- Faith & Family
Rev. Carol Nash-Lester, pastor of Bethel Apostolic Temple, was in middle school when her relationship with God shifted to a higher level. One Sunday, she was in church, which was a normal thing because her mom was a minister of music at her childhood church in Houston, Texas, and her pastor spoke of the importance of prayer and how people should think of God as their daddy not just their father. They should not be afraid to pray to God and they should be as comfortable with God as they are with a family member.
“I’m a daddy’s girl, so when he said that something just woke up in me,” said Nash-Lester, who had a strong relationship with her father before he passed in 2005. “I didn’t understand that God had perfect love for me until he said God was my dad.”
She started to understand that her relationship should be based on love instead of fear.
She mentioned perfect love as referred to in 1 John 4:18, which states: “There is no fear in love. But perfect love drives out fear, because fear has to do with punishment. The one who fears is not made perfect in love.” Since then her prayers and the way she perceived God changed.
“When you’re really close with someone, you don’t have to go through preliminaries, you just speak and you listen . . . it’s not formula in any form or fashion. It’s relationship and that’s a big difference,” she said.
After developing a deeper relationship with God through prayer, Nash-Lester began to empower others to grow as Christians at a very young age. She has not allowed any challenges to stop her from doing what God has called her to do.
Empowering others since middle school
When she was in high school, she started a vacation Bible school for middle schoolers. In college, she encouraged her other friends to catch three buses to and from church.
“I had a desire to see people uplifted and empowered,” Nash-Lester said. “And that’s just something that never died and just grew stronger and stronger.” she said.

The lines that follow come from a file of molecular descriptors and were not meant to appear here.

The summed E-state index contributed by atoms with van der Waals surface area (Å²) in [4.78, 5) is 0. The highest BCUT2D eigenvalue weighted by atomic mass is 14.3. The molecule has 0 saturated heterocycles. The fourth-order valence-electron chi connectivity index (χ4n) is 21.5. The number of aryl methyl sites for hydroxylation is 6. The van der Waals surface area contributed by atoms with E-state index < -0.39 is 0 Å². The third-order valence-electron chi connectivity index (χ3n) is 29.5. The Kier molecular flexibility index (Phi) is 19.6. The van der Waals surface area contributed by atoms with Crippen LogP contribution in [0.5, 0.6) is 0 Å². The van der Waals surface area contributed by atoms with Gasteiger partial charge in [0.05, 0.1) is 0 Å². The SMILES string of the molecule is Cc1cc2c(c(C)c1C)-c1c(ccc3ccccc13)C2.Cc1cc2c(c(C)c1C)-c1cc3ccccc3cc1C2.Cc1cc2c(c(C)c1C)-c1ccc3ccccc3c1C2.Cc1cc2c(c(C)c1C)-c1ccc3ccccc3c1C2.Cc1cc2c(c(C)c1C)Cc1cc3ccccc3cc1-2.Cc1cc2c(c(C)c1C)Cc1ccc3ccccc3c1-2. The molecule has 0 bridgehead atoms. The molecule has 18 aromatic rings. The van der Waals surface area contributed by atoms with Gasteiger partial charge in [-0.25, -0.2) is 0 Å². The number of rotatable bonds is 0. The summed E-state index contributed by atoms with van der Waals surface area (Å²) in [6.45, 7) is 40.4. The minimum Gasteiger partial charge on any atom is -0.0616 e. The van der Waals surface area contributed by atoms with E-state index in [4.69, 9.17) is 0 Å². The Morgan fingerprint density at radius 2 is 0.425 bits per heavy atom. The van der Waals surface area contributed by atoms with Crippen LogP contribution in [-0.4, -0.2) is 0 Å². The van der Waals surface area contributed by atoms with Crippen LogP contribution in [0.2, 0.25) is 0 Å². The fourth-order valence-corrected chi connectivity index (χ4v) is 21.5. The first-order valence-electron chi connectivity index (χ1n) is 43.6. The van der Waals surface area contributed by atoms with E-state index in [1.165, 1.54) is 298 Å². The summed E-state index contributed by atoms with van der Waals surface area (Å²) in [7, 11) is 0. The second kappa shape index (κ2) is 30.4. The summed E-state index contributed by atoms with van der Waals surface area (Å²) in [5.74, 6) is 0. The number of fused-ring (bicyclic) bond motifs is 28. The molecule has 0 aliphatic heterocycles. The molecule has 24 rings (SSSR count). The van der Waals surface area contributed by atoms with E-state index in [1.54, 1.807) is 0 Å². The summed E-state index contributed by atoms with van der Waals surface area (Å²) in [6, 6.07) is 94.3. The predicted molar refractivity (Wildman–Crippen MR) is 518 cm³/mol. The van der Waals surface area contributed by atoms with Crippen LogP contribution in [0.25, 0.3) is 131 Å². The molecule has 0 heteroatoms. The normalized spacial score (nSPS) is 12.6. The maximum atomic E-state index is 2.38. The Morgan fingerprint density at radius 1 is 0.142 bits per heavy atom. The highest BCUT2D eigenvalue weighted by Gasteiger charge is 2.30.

Although there were not many women in the ministry in the 60s and 70s and Nash-Lester didn’t have a mentor when she first got into ministry, she didn’t let that stop her. After discussing a lack of mentors with her Sunday school teacher, her teacher encouraged her saying:“You’re not supposed to have any role models; you’re supposed to be one.”
That was when she accepted her call at 23. “I [said] OK this is it, and I never looked back.”
After 26 years of ministering and 13 years of pastoring at Bethel Apostolic Temple, Nash-Lester’s mission is still to “encourage, equip, edify and empower.”
Nash-Lester goes beyond the church walls
Bethel Apostolic church members are equipped through different programs, such as the church’s family enrichment initiative, financial education, and other initiatives. Along with serving as a pastor, Nash-Lester is also a student services administrator at Miami-Dade College. In addition, she has also written several books on Christian faith and started the T.O.T.A.L. Approach which is a ministry of personal and professional development that allows her to provide coaching seminars on Christian leadership.
Nash-Lester believes she fulfills her mission through her service to the church and the college and in service through other organizations.
Nash-Lester said that one of things that is most fulfilling about being a pastor is seeing members change and seeing them applying the “good word” to their lives.
“When you see that their lives have changed, when you see that they are able to handle a lot of things that come along . . . because they’ve been equipped, I don’t think there’s anything better than that,” she said. “That’s one of the things that keeps me going.”
By Malika A. Wright